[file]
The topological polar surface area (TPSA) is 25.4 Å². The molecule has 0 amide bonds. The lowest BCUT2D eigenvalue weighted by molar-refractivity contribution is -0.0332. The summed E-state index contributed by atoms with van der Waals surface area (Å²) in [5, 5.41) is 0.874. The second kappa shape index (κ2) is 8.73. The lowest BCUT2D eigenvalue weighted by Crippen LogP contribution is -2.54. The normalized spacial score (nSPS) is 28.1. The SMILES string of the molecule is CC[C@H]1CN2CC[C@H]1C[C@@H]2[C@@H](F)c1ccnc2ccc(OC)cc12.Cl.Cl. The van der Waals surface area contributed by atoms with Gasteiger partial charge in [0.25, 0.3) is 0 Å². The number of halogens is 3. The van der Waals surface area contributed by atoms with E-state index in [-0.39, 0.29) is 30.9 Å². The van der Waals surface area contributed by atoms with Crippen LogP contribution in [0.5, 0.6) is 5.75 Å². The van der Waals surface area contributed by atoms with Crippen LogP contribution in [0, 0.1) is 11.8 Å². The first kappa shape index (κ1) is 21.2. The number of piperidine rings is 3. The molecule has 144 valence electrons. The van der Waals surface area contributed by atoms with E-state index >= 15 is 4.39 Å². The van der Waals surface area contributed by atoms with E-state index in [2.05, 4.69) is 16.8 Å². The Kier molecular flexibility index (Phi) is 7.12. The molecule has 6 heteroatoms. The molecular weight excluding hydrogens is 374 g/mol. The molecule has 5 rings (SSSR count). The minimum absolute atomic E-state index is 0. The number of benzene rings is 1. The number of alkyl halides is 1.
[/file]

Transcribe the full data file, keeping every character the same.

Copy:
The topological polar surface area (TPSA) is 25.4 Å². The molecule has 0 amide bonds. The lowest BCUT2D eigenvalue weighted by molar-refractivity contribution is -0.0332. The summed E-state index contributed by atoms with van der Waals surface area (Å²) in [5, 5.41) is 0.874. The second kappa shape index (κ2) is 8.73. The lowest BCUT2D eigenvalue weighted by Crippen LogP contribution is -2.54. The normalized spacial score (nSPS) is 28.1. The SMILES string of the molecule is CC[C@H]1CN2CC[C@H]1C[C@@H]2[C@@H](F)c1ccnc2ccc(OC)cc12.Cl.Cl. The van der Waals surface area contributed by atoms with Gasteiger partial charge in [0.25, 0.3) is 0 Å². The number of halogens is 3. The van der Waals surface area contributed by atoms with E-state index in [-0.39, 0.29) is 30.9 Å². The van der Waals surface area contributed by atoms with Crippen LogP contribution in [0.5, 0.6) is 5.75 Å². The van der Waals surface area contributed by atoms with Crippen LogP contribution in [0, 0.1) is 11.8 Å². The first kappa shape index (κ1) is 21.2. The number of piperidine rings is 3. The molecule has 144 valence electrons. The van der Waals surface area contributed by atoms with E-state index >= 15 is 4.39 Å². The van der Waals surface area contributed by atoms with E-state index in [2.05, 4.69) is 16.8 Å². The Kier molecular flexibility index (Phi) is 7.12. The molecule has 6 heteroatoms. The molecular weight excluding hydrogens is 374 g/mol. The molecule has 5 rings (SSSR count). The minimum absolute atomic E-state index is 0. The number of benzene rings is 1. The number of alkyl halides is 1.